While instant replay appears to solve some of the problems that are present in the game, baseball will never be able to entirely eliminate human error and discrepancies.
The Case for Expanded Replay
Nothing in sports is an exact science, but considering the amount of time, money, and effort that goes into playing a baseball game, the league should be doing everything in its power to get a call right. Commissioner Selig has been wary of adding replay to the game for all the reasons that Ryan outlined above, and they are certainly valid, but we have come to a point with technology where no calls should be getting blown and no one should feel cheated or ripped off.
Below are some examples from this year showing that this is indeed a real problem in the game right now. Umpires miss calls. Like Ryan said: it happens, they are human.
Called safe. His foot looks on the bag to me.
Missed the bag or didn’t have possession of the ball. Take your pick.
Nice sales job by Segura, but it would have been easily overturned on review.
And my personal favorite:
Ruled Out at Third, Safe at First. Two blown calls on the same play.
In the Adam Rosales home run case from Ryan’s article, the umpires got it wrong. MLB admitted that the call was blown and the A’s ended up losing that game. But can we really fault the umpires for blowing the call when, according to NBC Sports, they were watching the footage on this?
Replay booth or arcade game? Photo: NBC Sports
There are many other examples of blown calls so far this year even though we aren’t half way through the season yet. So, the problem exists, what should we do about it?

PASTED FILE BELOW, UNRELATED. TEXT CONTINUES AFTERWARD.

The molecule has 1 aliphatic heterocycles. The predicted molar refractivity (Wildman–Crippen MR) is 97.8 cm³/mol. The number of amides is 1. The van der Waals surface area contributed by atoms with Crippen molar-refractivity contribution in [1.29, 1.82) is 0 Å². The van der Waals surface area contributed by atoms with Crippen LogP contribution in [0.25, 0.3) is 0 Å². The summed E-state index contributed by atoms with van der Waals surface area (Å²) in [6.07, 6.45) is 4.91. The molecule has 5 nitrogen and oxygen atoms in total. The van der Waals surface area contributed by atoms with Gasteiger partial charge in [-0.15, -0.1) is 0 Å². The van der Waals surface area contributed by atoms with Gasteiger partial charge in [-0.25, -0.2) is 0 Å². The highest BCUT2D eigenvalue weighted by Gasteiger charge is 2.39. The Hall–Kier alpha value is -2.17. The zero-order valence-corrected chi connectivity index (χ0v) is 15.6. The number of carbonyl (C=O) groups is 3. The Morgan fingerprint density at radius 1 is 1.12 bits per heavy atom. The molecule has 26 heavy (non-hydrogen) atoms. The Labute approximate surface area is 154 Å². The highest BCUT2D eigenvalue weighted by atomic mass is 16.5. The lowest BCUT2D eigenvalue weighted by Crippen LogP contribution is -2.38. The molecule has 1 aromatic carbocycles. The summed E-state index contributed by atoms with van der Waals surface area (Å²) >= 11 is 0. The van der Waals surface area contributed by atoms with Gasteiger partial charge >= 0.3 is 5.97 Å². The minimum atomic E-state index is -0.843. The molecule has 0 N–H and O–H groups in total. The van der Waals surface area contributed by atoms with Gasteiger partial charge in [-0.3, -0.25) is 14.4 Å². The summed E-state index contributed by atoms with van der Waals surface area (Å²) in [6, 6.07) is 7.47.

First off, MLB needs to upgrade the screens and televisions that umpires are using to review plays. It looks like the ones they currently use double as a way to check the weather during rain delays. There is no excuse for having umpires review on what looks to be a Pac-Man arcade game that has more pixels than the center field scoreboard.
Next, the MLB must expand their use of replay. The argument that review would slow down the game makes sense, but doesn’t the game already get slowed down when a player argues with the umpire? And then the manager argues with the umpire? And then the manager gets tossed? And then the manager keeps arguing since he’s already tossed and can say what he really feels now? And then the players bark at the umpire from the dugout and get tossed? I think you get my point, but think about all the extra time that bad calls currently soak up in a regular baseball game.
This could all be avoided with the introduction of a “challenge flag” system like the one practiced in the NFL. Certain plays would be deemed reviewable, and a manager could get 1-2 challenges per game. This of course would not work on balls and strikes. Since that is still sacred ground with umpires, and this Kickstarter failed. Umpires would be able to review a call and save face on a blown call by reviewing it and getting it right, and managers and players would be happy since they would no longer feel cheated out of an at bat, hit or run.
Now that wasn’t so hard.
Baseball will never be perfect, but considering the expectations that we place on baseball players and management to do everything right all the time, that same expectation must be placed on its umpires. An expanded replay system will not only make sure that the umpires have the materials they need to get the call right as often as possible, but it will eliminate grudges and animosity between players, managers, and umpires. This will lead to fewer ejections and hurt feelings, and most importantly a better ball game.